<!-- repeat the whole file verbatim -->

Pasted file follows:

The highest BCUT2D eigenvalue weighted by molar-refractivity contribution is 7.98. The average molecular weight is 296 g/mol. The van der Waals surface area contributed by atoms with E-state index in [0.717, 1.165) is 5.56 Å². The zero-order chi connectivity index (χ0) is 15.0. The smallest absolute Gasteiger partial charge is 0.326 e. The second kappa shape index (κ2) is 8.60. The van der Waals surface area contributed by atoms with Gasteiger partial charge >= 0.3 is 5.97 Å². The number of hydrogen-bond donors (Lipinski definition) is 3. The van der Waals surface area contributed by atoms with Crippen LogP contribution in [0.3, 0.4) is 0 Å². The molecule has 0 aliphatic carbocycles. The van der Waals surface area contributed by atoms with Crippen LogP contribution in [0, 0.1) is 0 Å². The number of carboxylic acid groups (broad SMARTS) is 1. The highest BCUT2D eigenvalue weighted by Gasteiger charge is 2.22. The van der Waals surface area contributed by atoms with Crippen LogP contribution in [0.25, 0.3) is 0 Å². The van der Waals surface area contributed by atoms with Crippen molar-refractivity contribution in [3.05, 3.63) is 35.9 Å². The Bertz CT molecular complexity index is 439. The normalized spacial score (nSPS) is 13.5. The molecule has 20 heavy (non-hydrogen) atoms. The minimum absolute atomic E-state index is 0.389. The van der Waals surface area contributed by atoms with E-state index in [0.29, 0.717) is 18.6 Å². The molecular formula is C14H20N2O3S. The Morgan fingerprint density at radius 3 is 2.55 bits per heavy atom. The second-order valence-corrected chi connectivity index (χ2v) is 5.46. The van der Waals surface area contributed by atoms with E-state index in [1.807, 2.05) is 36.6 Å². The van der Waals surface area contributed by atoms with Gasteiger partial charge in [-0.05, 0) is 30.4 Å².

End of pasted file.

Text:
The highest BCUT2D eigenvalue weighted by molar-refractivity contribution is 7.98. The average molecular weight is 296 g/mol. The van der Waals surface area contributed by atoms with E-state index in [0.717, 1.165) is 5.56 Å². The zero-order chi connectivity index (χ0) is 15.0. The smallest absolute Gasteiger partial charge is 0.326 e. The second kappa shape index (κ2) is 8.60. The van der Waals surface area contributed by atoms with Gasteiger partial charge >= 0.3 is 5.97 Å². The number of hydrogen-bond donors (Lipinski definition) is 3. The van der Waals surface area contributed by atoms with Crippen LogP contribution in [0.3, 0.4) is 0 Å². The molecule has 0 aliphatic carbocycles. The van der Waals surface area contributed by atoms with Crippen LogP contribution in [0, 0.1) is 0 Å². The number of carboxylic acid groups (broad SMARTS) is 1. The highest BCUT2D eigenvalue weighted by Gasteiger charge is 2.22. The van der Waals surface area contributed by atoms with Crippen LogP contribution in [0.25, 0.3) is 0 Å². The van der Waals surface area contributed by atoms with Crippen molar-refractivity contribution in [3.05, 3.63) is 35.9 Å². The Bertz CT molecular complexity index is 439. The normalized spacial score (nSPS) is 13.5. The molecule has 20 heavy (non-hydrogen) atoms. The minimum absolute atomic E-state index is 0.389. The van der Waals surface area contributed by atoms with E-state index in [0.29, 0.717) is 18.6 Å². The molecular formula is C14H20N2O3S. The Morgan fingerprint density at radius 3 is 2.55 bits per heavy atom. The second-order valence-corrected chi connectivity index (χ2v) is 5.46. The van der Waals surface area contributed by atoms with E-state index in [1.807, 2.05) is 36.6 Å². The van der Waals surface area contributed by atoms with Gasteiger partial charge in [-0.05, 0) is 30.4 Å².